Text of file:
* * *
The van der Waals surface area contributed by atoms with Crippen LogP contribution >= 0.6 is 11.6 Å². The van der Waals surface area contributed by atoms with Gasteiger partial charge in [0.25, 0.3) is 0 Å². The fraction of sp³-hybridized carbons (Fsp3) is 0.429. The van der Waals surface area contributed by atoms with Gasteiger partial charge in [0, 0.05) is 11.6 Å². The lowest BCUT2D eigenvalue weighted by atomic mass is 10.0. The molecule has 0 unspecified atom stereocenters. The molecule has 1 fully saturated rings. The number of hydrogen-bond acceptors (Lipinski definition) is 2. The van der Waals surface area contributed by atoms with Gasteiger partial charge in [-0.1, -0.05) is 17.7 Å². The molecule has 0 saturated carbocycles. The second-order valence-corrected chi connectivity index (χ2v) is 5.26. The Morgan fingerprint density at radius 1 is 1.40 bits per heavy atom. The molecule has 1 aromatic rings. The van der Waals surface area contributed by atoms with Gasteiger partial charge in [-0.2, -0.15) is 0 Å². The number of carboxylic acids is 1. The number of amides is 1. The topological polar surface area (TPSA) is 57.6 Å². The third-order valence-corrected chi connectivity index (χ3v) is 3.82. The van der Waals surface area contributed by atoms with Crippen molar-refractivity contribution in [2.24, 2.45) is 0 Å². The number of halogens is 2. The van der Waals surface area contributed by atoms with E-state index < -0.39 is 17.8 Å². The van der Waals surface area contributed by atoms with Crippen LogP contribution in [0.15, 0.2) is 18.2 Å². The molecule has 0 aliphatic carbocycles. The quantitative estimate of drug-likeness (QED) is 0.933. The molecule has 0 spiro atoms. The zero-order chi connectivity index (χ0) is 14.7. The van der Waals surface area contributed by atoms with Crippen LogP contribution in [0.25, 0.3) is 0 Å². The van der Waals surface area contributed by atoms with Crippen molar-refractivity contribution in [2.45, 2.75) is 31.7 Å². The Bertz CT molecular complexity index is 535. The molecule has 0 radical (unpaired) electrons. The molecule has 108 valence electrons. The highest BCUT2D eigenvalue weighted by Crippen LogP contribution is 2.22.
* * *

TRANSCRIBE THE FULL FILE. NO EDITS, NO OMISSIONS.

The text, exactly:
The van der Waals surface area contributed by atoms with Crippen LogP contribution >= 0.6 is 11.6 Å². The van der Waals surface area contributed by atoms with Gasteiger partial charge in [0.25, 0.3) is 0 Å². The fraction of sp³-hybridized carbons (Fsp3) is 0.429. The van der Waals surface area contributed by atoms with Gasteiger partial charge in [0, 0.05) is 11.6 Å². The lowest BCUT2D eigenvalue weighted by atomic mass is 10.0. The molecule has 0 unspecified atom stereocenters. The molecule has 1 fully saturated rings. The number of hydrogen-bond acceptors (Lipinski definition) is 2. The van der Waals surface area contributed by atoms with Gasteiger partial charge in [-0.1, -0.05) is 17.7 Å². The molecule has 0 saturated carbocycles. The second-order valence-corrected chi connectivity index (χ2v) is 5.26. The Morgan fingerprint density at radius 1 is 1.40 bits per heavy atom. The molecule has 1 aromatic rings. The van der Waals surface area contributed by atoms with Gasteiger partial charge in [-0.2, -0.15) is 0 Å². The number of carboxylic acids is 1. The number of amides is 1. The topological polar surface area (TPSA) is 57.6 Å². The third-order valence-corrected chi connectivity index (χ3v) is 3.82. The van der Waals surface area contributed by atoms with Crippen molar-refractivity contribution in [2.24, 2.45) is 0 Å². The number of halogens is 2. The van der Waals surface area contributed by atoms with E-state index < -0.39 is 17.8 Å². The van der Waals surface area contributed by atoms with Crippen LogP contribution in [0.15, 0.2) is 18.2 Å². The molecule has 0 aliphatic carbocycles. The quantitative estimate of drug-likeness (QED) is 0.933. The molecule has 0 spiro atoms. The zero-order chi connectivity index (χ0) is 14.7. The van der Waals surface area contributed by atoms with Crippen LogP contribution in [0.25, 0.3) is 0 Å². The van der Waals surface area contributed by atoms with Crippen molar-refractivity contribution in [2.45, 2.75) is 31.7 Å². The Bertz CT molecular complexity index is 535. The molecule has 0 radical (unpaired) electrons. The molecule has 108 valence electrons. The highest BCUT2D eigenvalue weighted by Crippen LogP contribution is 2.22.